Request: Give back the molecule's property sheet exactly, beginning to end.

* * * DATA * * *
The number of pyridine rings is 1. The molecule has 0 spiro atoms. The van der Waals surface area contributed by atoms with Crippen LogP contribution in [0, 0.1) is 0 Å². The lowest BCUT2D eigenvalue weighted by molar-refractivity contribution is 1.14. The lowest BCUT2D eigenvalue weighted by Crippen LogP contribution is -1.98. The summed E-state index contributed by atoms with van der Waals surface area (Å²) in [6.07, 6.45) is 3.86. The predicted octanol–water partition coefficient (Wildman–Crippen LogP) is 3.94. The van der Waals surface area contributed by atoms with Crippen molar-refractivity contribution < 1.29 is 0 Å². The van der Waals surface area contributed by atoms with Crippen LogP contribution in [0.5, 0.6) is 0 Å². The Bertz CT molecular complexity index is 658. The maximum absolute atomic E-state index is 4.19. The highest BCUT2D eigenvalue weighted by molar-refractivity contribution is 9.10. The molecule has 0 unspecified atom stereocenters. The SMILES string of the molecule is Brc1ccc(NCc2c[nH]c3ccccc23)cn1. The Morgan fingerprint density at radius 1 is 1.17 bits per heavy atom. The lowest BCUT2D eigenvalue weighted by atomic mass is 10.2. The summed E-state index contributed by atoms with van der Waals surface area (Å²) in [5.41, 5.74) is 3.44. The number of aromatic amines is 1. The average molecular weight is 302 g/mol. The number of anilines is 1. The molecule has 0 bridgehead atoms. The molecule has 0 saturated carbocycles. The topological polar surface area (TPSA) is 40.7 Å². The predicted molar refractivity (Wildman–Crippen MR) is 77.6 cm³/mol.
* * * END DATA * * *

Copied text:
The number of pyridine rings is 1. The molecule has 0 spiro atoms. The van der Waals surface area contributed by atoms with Crippen LogP contribution in [0, 0.1) is 0 Å². The lowest BCUT2D eigenvalue weighted by molar-refractivity contribution is 1.14. The lowest BCUT2D eigenvalue weighted by Crippen LogP contribution is -1.98. The summed E-state index contributed by atoms with van der Waals surface area (Å²) in [6.07, 6.45) is 3.86. The predicted octanol–water partition coefficient (Wildman–Crippen LogP) is 3.94. The van der Waals surface area contributed by atoms with Crippen molar-refractivity contribution < 1.29 is 0 Å². The van der Waals surface area contributed by atoms with Crippen LogP contribution in [0.5, 0.6) is 0 Å². The Bertz CT molecular complexity index is 658. The maximum absolute atomic E-state index is 4.19. The highest BCUT2D eigenvalue weighted by molar-refractivity contribution is 9.10. The molecule has 0 unspecified atom stereocenters. The SMILES string of the molecule is Brc1ccc(NCc2c[nH]c3ccccc23)cn1. The Morgan fingerprint density at radius 1 is 1.17 bits per heavy atom. The lowest BCUT2D eigenvalue weighted by atomic mass is 10.2. The summed E-state index contributed by atoms with van der Waals surface area (Å²) in [5.41, 5.74) is 3.44. The number of aromatic amines is 1. The average molecular weight is 302 g/mol. The number of anilines is 1. The molecule has 0 bridgehead atoms. The molecule has 0 saturated carbocycles. The topological polar surface area (TPSA) is 40.7 Å². The predicted molar refractivity (Wildman–Crippen MR) is 77.6 cm³/mol.